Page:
Arbuckle TE, Liang CL, Morisset AS, Fisher M, Weiler H, Mihai Cirtiu C, Legrand M, Davis K, Ettinger AS, Fraser WD, the MIREC Study Group. Chemosphere. 2016 Nov;163:270-82. doi: 10.1016/j.chemosphere.2016.08.023
Given the susceptibility of the fetus to toxicants, it is important to estimate their exposure. Approximately 2000 pregnant women were recruited in 2008–2011 from 10 cities across Canada. Cd, Pb, Mn and total Hg were measured in maternal blood from the 1st and 3rd trimesters, umbilical cord blood, and infant meconium. Nutrient intakes of vitamin D, iron, and calcium (Ca) were assessed using a food frequency questionnaire and a dietary supplement questionnaire.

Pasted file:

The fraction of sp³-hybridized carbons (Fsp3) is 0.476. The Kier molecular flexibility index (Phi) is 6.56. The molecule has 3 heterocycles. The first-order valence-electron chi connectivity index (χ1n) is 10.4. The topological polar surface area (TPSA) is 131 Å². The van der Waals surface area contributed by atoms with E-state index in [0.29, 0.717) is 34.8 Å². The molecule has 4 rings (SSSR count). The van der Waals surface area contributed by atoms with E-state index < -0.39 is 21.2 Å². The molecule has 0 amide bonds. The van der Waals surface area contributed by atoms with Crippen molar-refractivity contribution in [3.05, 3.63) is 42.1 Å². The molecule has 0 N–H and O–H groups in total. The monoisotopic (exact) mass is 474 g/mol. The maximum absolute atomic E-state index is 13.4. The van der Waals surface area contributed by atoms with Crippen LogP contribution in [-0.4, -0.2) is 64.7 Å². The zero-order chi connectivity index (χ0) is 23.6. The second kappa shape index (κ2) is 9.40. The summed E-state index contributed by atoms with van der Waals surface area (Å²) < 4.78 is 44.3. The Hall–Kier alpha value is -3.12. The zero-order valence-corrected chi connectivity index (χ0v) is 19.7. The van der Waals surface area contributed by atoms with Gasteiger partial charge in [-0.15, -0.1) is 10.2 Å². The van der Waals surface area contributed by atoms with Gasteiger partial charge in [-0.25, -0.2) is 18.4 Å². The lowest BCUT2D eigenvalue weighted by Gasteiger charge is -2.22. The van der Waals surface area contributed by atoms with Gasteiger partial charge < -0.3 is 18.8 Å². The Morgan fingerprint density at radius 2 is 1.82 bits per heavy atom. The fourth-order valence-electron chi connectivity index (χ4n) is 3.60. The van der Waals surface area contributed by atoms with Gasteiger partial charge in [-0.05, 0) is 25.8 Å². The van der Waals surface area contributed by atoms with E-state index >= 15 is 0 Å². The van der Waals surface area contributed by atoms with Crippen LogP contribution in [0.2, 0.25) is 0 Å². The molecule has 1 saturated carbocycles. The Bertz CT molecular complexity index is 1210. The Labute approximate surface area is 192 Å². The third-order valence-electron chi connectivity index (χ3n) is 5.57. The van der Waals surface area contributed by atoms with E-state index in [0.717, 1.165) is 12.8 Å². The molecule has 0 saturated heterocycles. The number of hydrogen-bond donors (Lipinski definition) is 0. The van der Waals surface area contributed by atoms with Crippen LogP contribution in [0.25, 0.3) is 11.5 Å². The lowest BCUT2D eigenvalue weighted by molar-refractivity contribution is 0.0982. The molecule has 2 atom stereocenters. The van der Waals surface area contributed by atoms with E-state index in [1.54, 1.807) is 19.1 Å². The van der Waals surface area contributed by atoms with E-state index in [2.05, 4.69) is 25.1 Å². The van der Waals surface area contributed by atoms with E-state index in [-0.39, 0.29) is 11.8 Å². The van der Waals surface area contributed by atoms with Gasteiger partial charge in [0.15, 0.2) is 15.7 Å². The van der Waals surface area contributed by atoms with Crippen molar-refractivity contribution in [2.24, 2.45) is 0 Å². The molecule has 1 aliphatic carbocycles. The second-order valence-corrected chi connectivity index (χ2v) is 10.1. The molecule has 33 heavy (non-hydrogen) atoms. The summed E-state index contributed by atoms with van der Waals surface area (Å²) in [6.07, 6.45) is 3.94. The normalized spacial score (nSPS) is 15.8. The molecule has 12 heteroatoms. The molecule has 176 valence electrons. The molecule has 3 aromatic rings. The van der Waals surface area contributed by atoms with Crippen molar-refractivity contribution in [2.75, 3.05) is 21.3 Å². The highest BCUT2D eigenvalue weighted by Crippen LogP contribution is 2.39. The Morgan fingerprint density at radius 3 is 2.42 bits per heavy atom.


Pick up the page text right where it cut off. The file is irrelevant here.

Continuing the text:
Median concentrations in 1st trimester maternal blood (n = 1938) were 0.20, 8.79 and 0.70 μg/L for Cd, Mn and Hg, respectively, and 0.60 μg/dL for Pb. While the median difference between the paired 1st and 3rd trimester concentrations of Cd was 0, there was a significant decrease in Pb (0.04 μg/dL) and Hg (0.12 μg/L) and an increase in Mn (3.30 μg/L) concentrations over the course of the pregnancy. While Cd was rarely detected in cord blood (19%) or meconium (3%), median Pb (0.77 μg/dL), Mn (31.87 μg/L) and Hg (0.80 μg/L) concentrations in cord blood were significantly higher than in maternal blood. Significant negative associations were observed between estimated Ca intake and maternal Cd, Pb, Mn and Hg, as well as cord blood Pb. Vitamin D intake was associated with lower maternal Cd, Pb, and Mn as well as Pb in cord blood.
Even at current metal exposure levels, increasing dietary Ca and vitamin D intake during pregnancy may be associated with lower maternal blood Pb and Cd concentrations and lower Pb in cord blood.